Have you ever wanted to stick a thermocouple in a carrot and chart the rate at which it heats in a steamer, in a pot of boiling water and in a hot oven? Does the phrase “latent heat of condensation” fill your heart with joy?
Boy, are you in luck. Greg Blonder, who has a doctorate in physics from Harvard University and has worked for Bell Labs and AT&T (he invented their wrist telephone), has a really terrific blog called Genuine Ideas, and many of the articles focus on the details of kitchen physics and chemistry.
Among my favorites are a detailed discussion on wet vs. dry brining, the smoke ring effect in barbecuing, and the effect of a pizza stone on baking. As you might have guessed, Blonder goes fairly deep into most of his topics. But his explanations are thorough and, though somewhat technical, if you stick with them, your effort will be repaid.
He’s particularly good at deflating kitchen myths. For example, a series of experiments using pizza stones determined that many of their benefits we believe in are, in fact, lies. They don’t maintain an even temperature better than a plain cookie sheet and they don’t recover temperature any better either. They do diffuse the heat evenly, though.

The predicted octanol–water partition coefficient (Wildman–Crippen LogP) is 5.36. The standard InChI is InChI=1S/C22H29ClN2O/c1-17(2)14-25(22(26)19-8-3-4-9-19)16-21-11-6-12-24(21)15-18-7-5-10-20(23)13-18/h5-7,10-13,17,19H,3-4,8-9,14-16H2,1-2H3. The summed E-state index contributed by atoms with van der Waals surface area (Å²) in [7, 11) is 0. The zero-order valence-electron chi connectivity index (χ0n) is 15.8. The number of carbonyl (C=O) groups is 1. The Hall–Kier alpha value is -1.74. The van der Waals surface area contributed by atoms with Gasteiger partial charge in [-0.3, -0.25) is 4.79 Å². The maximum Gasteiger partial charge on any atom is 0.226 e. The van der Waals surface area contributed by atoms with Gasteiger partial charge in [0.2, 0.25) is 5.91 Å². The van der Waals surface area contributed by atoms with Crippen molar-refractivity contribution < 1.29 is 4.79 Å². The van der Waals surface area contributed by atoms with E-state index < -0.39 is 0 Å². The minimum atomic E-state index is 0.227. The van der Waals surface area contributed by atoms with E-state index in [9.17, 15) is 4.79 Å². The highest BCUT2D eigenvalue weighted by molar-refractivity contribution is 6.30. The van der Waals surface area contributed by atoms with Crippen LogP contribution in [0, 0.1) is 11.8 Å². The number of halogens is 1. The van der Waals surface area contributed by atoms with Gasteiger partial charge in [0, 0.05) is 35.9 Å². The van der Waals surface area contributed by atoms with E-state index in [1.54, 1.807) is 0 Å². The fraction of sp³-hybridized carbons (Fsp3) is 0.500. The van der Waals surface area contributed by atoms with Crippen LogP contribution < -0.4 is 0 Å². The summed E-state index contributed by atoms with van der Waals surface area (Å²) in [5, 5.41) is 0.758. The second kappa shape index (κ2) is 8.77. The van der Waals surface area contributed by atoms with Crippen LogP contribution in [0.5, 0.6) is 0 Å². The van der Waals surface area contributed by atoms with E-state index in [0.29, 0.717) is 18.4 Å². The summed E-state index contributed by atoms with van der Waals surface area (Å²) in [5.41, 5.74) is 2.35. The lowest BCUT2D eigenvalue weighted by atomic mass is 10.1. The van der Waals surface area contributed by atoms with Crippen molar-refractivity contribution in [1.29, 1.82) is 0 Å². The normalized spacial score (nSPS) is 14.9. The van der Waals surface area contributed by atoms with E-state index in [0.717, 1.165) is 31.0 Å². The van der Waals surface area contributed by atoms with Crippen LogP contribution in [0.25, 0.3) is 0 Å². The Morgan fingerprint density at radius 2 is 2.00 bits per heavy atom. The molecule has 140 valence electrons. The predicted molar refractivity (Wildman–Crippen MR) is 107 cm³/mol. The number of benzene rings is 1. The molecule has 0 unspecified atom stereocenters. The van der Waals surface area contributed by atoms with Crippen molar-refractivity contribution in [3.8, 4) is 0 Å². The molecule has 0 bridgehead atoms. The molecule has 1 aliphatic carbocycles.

In another experiment, he decided to test whether those aluminum “potato nails” you can buy in kitchenware stores do any good. They’re sold with the idea that putting a heat conductor through the center of the potato will speed up the cooking. He found that it did – kind of. In fact, it reduced cooking time by only 10%.
In his most recent cooking post, Blonder compared the rates at which food cooked when steamed, boiled and roasted. He tested with both a nylon rod and – because food is more complicated – a carrot. What he found was that steaming is much faster than roasting, but that boiling and steaming are almost exactly the same – time-wise, anyway.
Fascinating stuff and, who knows, a little knowledge might even make you a better cook.